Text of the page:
FacebookTwitterGoogle+RedditEmail

Those Attacks on Israeli Diplomats

by ARSHIN ADIB-MOGHADDAM

Let’s assume that sections of the military and security apparatus in Iran are responsible for the string of bombings in Georgia, Thailand and India. What would be the motive? The argument that Iran is retaliating for the murder of five civilian nuclear scientists in Iran is not plausible. If Iran wanted to target Israeli interests, it has other means at its disposal. It is hard to imagine that the Iranian government would send Iranian operatives to friendly countries, completely equipped with Iranian money and passports – making the case against them as obvious as possible.

If the Iranian Revolutionary Guards are as professional, highly trained and politically savvy as we have been told repeatedly by Israeli politicians themselves, if they have successfully trained and equipped the cadres of Hezbollah and other movements with paramilitary wings in the region, then why would they launch such a clumsy and self-defeating operation?

And why India, Georgia and Thailand, three countries that Iran has had cordial relations with during a period when Iran is facing increasing sanctions spearheaded by the United States? A few days ago, India agreed a rupee-based oil and gas deal with Iran and resisted US pressures to join the western boycott of the Iranian energy sector. As a net importer of 12% of Iranian oil, India’s total trade with Iran amounted to $13.67bn in 2010-2011. What would be the motive for damaging relations with one of Iran’s major trading partners and regional heavyweights?

For Iran it doesn’t make sense to risk alienating India by launching an assassination attempt in the capital of the country. Similarly, Iran has good economic and political relations with
Georgia and Thailand. Why would the leadership in Tehran risk a major crisis with these countries during this sensitive period when IAEA inspectors are moving in and out of Iran to investigate the country’s nuclear programme?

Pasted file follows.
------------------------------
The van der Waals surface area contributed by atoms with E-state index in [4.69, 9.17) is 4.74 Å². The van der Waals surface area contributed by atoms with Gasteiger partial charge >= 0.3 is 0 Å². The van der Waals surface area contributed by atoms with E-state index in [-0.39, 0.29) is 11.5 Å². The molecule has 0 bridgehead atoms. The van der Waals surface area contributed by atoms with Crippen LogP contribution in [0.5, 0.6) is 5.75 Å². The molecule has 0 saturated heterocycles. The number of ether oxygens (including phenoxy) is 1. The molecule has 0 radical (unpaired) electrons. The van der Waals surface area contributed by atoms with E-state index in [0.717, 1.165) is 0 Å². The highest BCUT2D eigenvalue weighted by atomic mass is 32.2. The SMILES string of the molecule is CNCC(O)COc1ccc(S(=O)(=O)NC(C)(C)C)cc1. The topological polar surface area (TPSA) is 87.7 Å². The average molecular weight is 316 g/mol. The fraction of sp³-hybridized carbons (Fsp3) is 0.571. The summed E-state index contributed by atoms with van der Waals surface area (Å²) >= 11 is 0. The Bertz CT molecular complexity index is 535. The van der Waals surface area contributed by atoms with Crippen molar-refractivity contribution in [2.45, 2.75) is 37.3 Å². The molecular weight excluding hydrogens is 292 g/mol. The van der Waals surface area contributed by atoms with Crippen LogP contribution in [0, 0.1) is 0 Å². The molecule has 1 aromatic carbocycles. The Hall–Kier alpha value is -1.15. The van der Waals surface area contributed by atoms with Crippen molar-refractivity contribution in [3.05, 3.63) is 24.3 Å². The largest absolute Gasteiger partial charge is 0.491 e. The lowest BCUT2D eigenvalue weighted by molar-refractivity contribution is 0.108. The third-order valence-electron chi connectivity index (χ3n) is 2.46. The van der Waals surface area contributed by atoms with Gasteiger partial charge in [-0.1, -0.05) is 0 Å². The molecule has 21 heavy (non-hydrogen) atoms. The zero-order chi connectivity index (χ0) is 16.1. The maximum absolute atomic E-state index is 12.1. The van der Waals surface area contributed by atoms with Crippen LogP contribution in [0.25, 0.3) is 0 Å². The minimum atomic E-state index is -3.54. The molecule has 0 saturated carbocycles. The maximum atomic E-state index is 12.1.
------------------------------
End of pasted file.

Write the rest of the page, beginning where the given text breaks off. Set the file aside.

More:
The true answer is that at this stage no one knows for sure who is behind the attacks. There have been news reports that the security agencies in India are examining the similarities between the explosion in Delhi and the Jama Masjid shooting and blast in 2010 when similar methods were used. According to these reports, the culprits could be the so-called Indian Mujahideen, which is unrelated to Iran and which is opposed to India’s relations with Israel. There are several other such groups that support the Palestinian cause and that have targeted India before.

It is politics that will prevail over the truth in this case; the Netanyahu administration will attempt to exploit the situation in order to make the case for increasing sanctions against Iran. Undoubtedly, it will attempt to derail Iranian-Indian relations, which has been a primary objective of the administration’s grand strategy to isolate Iran. For the Netanyahu administration, the culprit of these attacks has to be the Iranian government, irrespective of the truth, because it is politically expedient to represent the country as an existential threat in order to hype up the nuclear issue and to divert attention away from the Palestinian question. Certainly, on the fringes of the Israeli right wing the drumbeats for war will beat louder.

The Iranian government, on the other hand, will continue to deny any involvement in order to ward off a diplomatic fallout. Iran is not interested in any military confrontation. But at the same time Israel is a convenient bogeyman for Iran’s own right wing. Cyclical, confined confrontation with Israel is politically useful in order to foster support for the country’s policies, both domestically and in the wider Arab and Islamic world. Finally, the international community, including the Obama administration, is likely to contain the repercussions of what happened in order to give diplomacy a chance, and to cool down the hawks in Tel Aviv. We are in the middle of the realm of politics then, not the truth.

Apart from a tiny minority that is tied to the military industrial complex, no one really has a penchant for yet another disastrous war in the Islamic world. One thing is certain, however. If the current cold war between Israel and Iran is not managed diplomatically sooner rather than later, the tensions will continue to rise with potentially devastating consequences for Israelis and Iranians alike.